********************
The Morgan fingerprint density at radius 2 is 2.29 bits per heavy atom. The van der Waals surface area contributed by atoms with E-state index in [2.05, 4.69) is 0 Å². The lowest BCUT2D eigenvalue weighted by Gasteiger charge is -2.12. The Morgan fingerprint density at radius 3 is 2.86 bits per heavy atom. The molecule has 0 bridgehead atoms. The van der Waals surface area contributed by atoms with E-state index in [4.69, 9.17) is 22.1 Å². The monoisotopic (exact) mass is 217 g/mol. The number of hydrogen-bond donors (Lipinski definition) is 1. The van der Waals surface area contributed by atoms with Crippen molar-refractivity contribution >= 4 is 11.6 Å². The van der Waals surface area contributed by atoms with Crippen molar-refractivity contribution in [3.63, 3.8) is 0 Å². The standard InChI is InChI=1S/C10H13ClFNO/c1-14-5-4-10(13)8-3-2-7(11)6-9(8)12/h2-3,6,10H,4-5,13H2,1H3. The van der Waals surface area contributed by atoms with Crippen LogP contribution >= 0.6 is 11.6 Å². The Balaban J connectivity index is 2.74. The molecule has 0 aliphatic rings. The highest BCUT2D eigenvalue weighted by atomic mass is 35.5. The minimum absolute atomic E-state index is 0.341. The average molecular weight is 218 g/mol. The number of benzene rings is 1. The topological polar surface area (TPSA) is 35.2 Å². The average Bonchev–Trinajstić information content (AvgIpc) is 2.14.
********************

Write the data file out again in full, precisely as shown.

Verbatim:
The Morgan fingerprint density at radius 2 is 2.29 bits per heavy atom. The van der Waals surface area contributed by atoms with E-state index in [2.05, 4.69) is 0 Å². The lowest BCUT2D eigenvalue weighted by Gasteiger charge is -2.12. The Morgan fingerprint density at radius 3 is 2.86 bits per heavy atom. The molecule has 0 bridgehead atoms. The van der Waals surface area contributed by atoms with E-state index in [4.69, 9.17) is 22.1 Å². The monoisotopic (exact) mass is 217 g/mol. The number of hydrogen-bond donors (Lipinski definition) is 1. The van der Waals surface area contributed by atoms with Crippen molar-refractivity contribution >= 4 is 11.6 Å². The van der Waals surface area contributed by atoms with Crippen molar-refractivity contribution in [3.63, 3.8) is 0 Å². The standard InChI is InChI=1S/C10H13ClFNO/c1-14-5-4-10(13)8-3-2-7(11)6-9(8)12/h2-3,6,10H,4-5,13H2,1H3. The van der Waals surface area contributed by atoms with Crippen LogP contribution >= 0.6 is 11.6 Å². The Balaban J connectivity index is 2.74. The molecule has 0 aliphatic rings. The highest BCUT2D eigenvalue weighted by atomic mass is 35.5. The minimum absolute atomic E-state index is 0.341. The average molecular weight is 218 g/mol. The number of benzene rings is 1. The topological polar surface area (TPSA) is 35.2 Å². The average Bonchev–Trinajstić information content (AvgIpc) is 2.14.